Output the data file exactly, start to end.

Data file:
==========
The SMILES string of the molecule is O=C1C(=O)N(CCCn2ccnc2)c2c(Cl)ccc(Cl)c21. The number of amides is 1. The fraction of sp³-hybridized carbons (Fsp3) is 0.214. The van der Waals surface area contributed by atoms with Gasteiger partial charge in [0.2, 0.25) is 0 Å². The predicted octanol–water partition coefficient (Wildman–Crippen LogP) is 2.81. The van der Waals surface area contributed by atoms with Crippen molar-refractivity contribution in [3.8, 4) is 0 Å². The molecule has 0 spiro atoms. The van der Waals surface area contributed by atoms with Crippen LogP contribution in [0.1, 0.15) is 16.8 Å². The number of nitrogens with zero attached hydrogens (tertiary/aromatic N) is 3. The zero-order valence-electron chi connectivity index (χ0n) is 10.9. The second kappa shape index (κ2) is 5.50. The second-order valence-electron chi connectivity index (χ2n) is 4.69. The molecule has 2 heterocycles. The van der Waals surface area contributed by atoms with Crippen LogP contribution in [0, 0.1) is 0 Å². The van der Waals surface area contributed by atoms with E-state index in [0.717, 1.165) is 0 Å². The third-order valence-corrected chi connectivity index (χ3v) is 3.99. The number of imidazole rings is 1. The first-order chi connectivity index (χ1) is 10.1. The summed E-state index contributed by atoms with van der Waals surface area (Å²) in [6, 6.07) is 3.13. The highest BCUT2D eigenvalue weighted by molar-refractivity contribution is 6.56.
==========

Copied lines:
The SMILES string of the molecule is O=C1C(=O)N(CCCn2ccnc2)c2c(Cl)ccc(Cl)c21. The number of amides is 1. The fraction of sp³-hybridized carbons (Fsp3) is 0.214. The van der Waals surface area contributed by atoms with Gasteiger partial charge in [0.2, 0.25) is 0 Å². The predicted octanol–water partition coefficient (Wildman–Crippen LogP) is 2.81. The van der Waals surface area contributed by atoms with Crippen molar-refractivity contribution in [3.8, 4) is 0 Å². The molecule has 0 spiro atoms. The van der Waals surface area contributed by atoms with Crippen LogP contribution in [0.1, 0.15) is 16.8 Å². The number of nitrogens with zero attached hydrogens (tertiary/aromatic N) is 3. The zero-order valence-electron chi connectivity index (χ0n) is 10.9. The second kappa shape index (κ2) is 5.50. The second-order valence-electron chi connectivity index (χ2n) is 4.69. The molecule has 2 heterocycles. The van der Waals surface area contributed by atoms with Crippen LogP contribution in [0, 0.1) is 0 Å². The van der Waals surface area contributed by atoms with E-state index in [0.717, 1.165) is 0 Å². The third-order valence-corrected chi connectivity index (χ3v) is 3.99. The number of imidazole rings is 1. The first-order chi connectivity index (χ1) is 10.1. The summed E-state index contributed by atoms with van der Waals surface area (Å²) in [6, 6.07) is 3.13. The highest BCUT2D eigenvalue weighted by molar-refractivity contribution is 6.56.